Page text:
A related desire for intergenerational connection motivated the century cameras project. Keats, a conceptual artist who has previously copyrighted his own mind and served gourmet sunlight to plants, invited one hundred Berliners to rent steel pinhole cameras, calibrated to let in light gradually over the course of a century. In exchange for a €10 deposit (to be returned in 2114, if the currency still exists), the new photographers could plant their century cameras anywhere around the city. If the devices remain stable, the resulting photographs will provide a compressed image of the passage of time itself, with buildings knocked down after 30 years appearing as a faint white blur, while the constant rush of traffic on a busy road emerges as a permanent landmark.
Keats, who has also initiated century camera projects in San Francisco and Phoenix, Arizona, sees the devices as a form of benign surveillance. The cameras function as an invisible spectator, prompting city-dwellers to think about the impact of their actions on future generations. Or as Keats put it, “The ways in which the decisions we make tend to most impact those who have the least power, that is to say, those who are not yet born.” Like the Future Library, the century cameras are very much an urban project, since it’s in cities that time runs fastest and the pace of life is most hectic. “Since I became an urban woman ... I’ve somehow been quite disconnected,” said Anne Beate Hovind, the Future Library project manager, who described how working on the library drew her back to the timescale she knew when she was growing up on a farm in her youth.
Works like Future Library and the century cameras raise all sorts of questions, ranging from the existential to the practical. Will any of the cameras survive? If they do, will they produce legible images? Will any of the Future Library works be any good—and does it matter if they are? What will future generations make of century art, and will they see it as the gift that it’s intended to be? More concretely, for those of us wrestling with what the philosopher Matthew Crawford labels “a crisis of attention,” the question seems to be: How can we adopt this attitude now, in everyday life? When we struggle to look up from our smartphones, how can we look beyond the present moment and think broadly and generously across time?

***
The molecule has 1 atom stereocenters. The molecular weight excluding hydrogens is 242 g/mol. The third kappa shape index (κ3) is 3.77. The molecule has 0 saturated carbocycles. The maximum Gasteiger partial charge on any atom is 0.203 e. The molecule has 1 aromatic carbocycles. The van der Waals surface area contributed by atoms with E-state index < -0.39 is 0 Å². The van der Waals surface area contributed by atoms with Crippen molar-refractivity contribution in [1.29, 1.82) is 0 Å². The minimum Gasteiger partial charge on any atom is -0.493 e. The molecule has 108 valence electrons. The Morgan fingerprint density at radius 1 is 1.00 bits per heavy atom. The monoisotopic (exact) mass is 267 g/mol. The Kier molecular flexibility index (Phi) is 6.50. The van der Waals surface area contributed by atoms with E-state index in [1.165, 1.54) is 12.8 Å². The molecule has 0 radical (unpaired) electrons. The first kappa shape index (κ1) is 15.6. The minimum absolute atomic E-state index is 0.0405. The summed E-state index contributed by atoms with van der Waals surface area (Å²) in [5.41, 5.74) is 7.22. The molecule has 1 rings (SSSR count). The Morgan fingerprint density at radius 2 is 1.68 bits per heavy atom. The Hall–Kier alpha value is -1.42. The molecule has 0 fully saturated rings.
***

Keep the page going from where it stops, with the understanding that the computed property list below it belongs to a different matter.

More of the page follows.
With their deliberate pace, works such as Future Library and the Century Camera Project resemble another Norwegian art form known as Slow TV. These live, uninterrupted broadcasts of ordinary events have become an unlikely hit, drawing millions of viewers to watch hours of knitting, or to observe the five-and-half-day progress of a cruise ship meandering gently along Norway’s western coast. For Keats, however, there’s more to century-long projects than a leisurely pace. “It has less to do with trying to slow down in any way and more to do with being able to experience more expansively the decisions that we make,” he said.
His century cameras are a study for a larger work: a set of millennium cameras that Keats hopes to set up in cities across the world. He’s already installed two, one in Tempe, Arizona, and another in Amherst College in Massachusetts. These copper-and-gold devices will produce images of such density that it may take “tens of thousands of years” to figure out how to develop them.
Deep time, the concept of the timespan within which the Earth has existed (around 4.5 billion years), is enjoying a flood of attention in the art world at the moment. Imagining Deep Time, a recent exhibition at the National Academy of Sciences, collected works that tried to explore and express a history that goes back well before humans existed. Chief among these projects is the Long Now Foundation's 10,000-year clock, a mechanical timepiece that will keep time for 10 millennia. The clock “models for us the creation of projects on a much larger scale than our own individual experience,” said the show’s curator, J.D. Talasek, echoing the rationale of Paterson and Keats. “It raises questions of how you plan for, finance, manage a project that will be in place for generations.”